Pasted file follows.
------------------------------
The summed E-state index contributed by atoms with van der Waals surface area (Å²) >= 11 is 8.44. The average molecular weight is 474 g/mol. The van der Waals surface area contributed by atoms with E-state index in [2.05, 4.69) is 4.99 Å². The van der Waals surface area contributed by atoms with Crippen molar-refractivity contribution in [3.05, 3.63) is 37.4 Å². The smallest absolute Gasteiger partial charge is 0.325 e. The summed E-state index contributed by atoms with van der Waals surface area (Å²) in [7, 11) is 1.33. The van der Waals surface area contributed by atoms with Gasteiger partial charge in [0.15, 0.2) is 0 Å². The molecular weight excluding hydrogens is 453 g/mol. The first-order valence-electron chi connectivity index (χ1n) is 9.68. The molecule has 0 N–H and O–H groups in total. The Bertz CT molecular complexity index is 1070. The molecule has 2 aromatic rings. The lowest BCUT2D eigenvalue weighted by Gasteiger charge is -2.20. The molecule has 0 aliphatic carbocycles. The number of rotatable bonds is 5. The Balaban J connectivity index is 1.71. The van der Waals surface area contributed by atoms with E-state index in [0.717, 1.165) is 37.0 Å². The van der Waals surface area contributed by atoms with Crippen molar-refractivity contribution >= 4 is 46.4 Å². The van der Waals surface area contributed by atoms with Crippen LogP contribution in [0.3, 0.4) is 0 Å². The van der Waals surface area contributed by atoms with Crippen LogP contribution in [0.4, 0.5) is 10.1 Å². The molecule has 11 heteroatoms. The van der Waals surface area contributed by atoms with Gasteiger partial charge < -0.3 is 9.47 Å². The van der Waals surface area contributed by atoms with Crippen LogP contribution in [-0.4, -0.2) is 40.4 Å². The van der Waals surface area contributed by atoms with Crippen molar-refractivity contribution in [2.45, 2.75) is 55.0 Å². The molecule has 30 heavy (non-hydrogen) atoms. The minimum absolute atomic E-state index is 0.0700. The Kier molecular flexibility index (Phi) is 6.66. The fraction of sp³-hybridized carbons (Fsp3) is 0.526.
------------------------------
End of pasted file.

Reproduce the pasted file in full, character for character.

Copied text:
The summed E-state index contributed by atoms with van der Waals surface area (Å²) >= 11 is 8.44. The average molecular weight is 474 g/mol. The van der Waals surface area contributed by atoms with E-state index in [2.05, 4.69) is 4.99 Å². The van der Waals surface area contributed by atoms with Crippen molar-refractivity contribution in [3.05, 3.63) is 37.4 Å². The smallest absolute Gasteiger partial charge is 0.325 e. The summed E-state index contributed by atoms with van der Waals surface area (Å²) in [7, 11) is 1.33. The van der Waals surface area contributed by atoms with Gasteiger partial charge in [0.15, 0.2) is 0 Å². The molecular weight excluding hydrogens is 453 g/mol. The first-order valence-electron chi connectivity index (χ1n) is 9.68. The molecule has 0 N–H and O–H groups in total. The Bertz CT molecular complexity index is 1070. The molecule has 2 aromatic rings. The lowest BCUT2D eigenvalue weighted by Gasteiger charge is -2.20. The molecule has 0 aliphatic carbocycles. The number of rotatable bonds is 5. The Balaban J connectivity index is 1.71. The van der Waals surface area contributed by atoms with E-state index in [0.717, 1.165) is 37.0 Å². The van der Waals surface area contributed by atoms with Crippen molar-refractivity contribution >= 4 is 46.4 Å². The van der Waals surface area contributed by atoms with Crippen LogP contribution in [0.3, 0.4) is 0 Å². The van der Waals surface area contributed by atoms with Crippen LogP contribution in [0.4, 0.5) is 10.1 Å². The molecule has 11 heteroatoms. The van der Waals surface area contributed by atoms with Gasteiger partial charge < -0.3 is 9.47 Å². The van der Waals surface area contributed by atoms with Crippen LogP contribution in [-0.4, -0.2) is 40.4 Å². The van der Waals surface area contributed by atoms with Crippen molar-refractivity contribution in [2.45, 2.75) is 55.0 Å². The molecule has 30 heavy (non-hydrogen) atoms. The minimum absolute atomic E-state index is 0.0700. The Kier molecular flexibility index (Phi) is 6.66. The fraction of sp³-hybridized carbons (Fsp3) is 0.526.